The streaming media specialist has sold more than 700,000 downloadable copies of games--mostly simple puzzle and card titles--through RealArcade, the game download and online play service Reallast year.
The company hopes to prompt even more downloads with a new subscription service to be announced Tuesday. Customers who pay a monthly fee of $6.95 ($4.95 for those already subscribing to theservice) will be able to download one game a month and receive discounts on further downloads.
RealArcade's titles are different from the stuff that usually makes headlines. The most popular titles are puzzle and card games that seldom take less than 10MB on a player's hard drive and cost as little at $10. RealArcade hosts the games for developers and provides all support and download services in exchange for a cut of sales.
Andrew Wright, general manager of the company's game division, said RealArcade has provided a valuable outlet for game developers who don't want to deal with the super-complex projects and Hollywood-level production budgets.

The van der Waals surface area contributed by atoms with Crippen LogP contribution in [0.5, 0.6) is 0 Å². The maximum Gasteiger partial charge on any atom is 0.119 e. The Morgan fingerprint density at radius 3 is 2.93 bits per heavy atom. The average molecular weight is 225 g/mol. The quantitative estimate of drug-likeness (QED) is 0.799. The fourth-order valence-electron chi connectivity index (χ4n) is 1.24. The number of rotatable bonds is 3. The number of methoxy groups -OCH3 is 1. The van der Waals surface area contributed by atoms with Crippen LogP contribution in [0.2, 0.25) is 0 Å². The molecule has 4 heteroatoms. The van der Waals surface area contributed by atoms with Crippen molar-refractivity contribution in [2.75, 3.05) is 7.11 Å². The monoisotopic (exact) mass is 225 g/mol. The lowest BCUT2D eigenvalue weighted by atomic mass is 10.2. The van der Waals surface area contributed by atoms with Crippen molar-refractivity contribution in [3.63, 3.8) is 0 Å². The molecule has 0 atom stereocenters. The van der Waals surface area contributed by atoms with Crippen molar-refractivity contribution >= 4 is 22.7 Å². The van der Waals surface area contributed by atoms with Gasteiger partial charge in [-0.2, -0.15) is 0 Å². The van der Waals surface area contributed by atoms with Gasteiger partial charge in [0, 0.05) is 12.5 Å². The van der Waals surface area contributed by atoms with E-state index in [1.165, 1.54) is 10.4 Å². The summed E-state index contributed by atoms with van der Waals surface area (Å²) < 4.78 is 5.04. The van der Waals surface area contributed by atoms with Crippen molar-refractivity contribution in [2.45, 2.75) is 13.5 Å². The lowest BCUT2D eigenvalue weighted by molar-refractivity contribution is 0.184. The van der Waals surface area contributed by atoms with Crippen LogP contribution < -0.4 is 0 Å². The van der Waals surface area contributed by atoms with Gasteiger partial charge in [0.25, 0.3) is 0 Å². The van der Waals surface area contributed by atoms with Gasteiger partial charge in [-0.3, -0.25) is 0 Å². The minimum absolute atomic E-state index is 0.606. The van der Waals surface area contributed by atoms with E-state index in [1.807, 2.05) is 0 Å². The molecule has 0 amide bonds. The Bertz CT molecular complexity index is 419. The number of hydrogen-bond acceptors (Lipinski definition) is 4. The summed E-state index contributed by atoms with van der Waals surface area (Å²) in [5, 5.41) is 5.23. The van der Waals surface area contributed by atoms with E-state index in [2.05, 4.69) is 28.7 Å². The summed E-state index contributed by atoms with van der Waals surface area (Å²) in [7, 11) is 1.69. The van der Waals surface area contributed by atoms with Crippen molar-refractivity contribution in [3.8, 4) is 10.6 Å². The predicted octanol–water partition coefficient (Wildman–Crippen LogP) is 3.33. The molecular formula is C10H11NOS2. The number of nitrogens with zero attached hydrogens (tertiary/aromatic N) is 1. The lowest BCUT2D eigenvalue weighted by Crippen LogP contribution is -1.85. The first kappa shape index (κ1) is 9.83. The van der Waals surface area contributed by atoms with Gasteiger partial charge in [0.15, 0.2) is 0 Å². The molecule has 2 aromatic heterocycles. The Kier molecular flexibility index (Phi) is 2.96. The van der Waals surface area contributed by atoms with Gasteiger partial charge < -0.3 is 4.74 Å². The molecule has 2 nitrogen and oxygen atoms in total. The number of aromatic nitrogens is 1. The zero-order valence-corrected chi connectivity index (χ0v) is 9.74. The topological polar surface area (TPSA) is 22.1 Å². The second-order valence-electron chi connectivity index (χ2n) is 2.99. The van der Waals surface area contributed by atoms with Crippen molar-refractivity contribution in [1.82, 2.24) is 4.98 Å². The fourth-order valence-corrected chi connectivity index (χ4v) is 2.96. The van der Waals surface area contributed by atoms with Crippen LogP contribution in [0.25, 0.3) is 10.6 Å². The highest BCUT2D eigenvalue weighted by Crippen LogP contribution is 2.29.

"The simple puzzle games you can develop for as little as $60,000," Wright said. "The chance of getting a payout pretty quickly is very high."
RealArcade titles typically appeal to people who don't spend a lot of time playing games but want a quick diversion now and then. The service's customer base is more than 50 percent female.
"We're going for a mass-market consumer, not your typical core gamer," Wright said. "The retail channels are not catering to this audience. You go to Best Buy, and it's all about action games, blood and guts."
Schelley Olhava, gaming analyst for research firm IDC, said it's possible to make money from such casual gamers, but it's tough to compete with free online games offered on sites such as Yahoo and Microsoft's The Zone.
"The trick in the casual game market is to get those people to pay for content they can get for free elsewhere," Olhava said. "It's a tricky balance--you have to make the download games compelling enough to convince people to pay a few dollars for them, but not so advanced you lose your audience."
Still, Real's model may make for an easier route than the one facing major game publishersto bring a mass audience to sophisticated role-playing games. "I think it's easier to get the average consumer to pay a few dollars for a casual game than to get them to sign up for an 'Ultima Online' or 'EverQuest,'" Olhava said.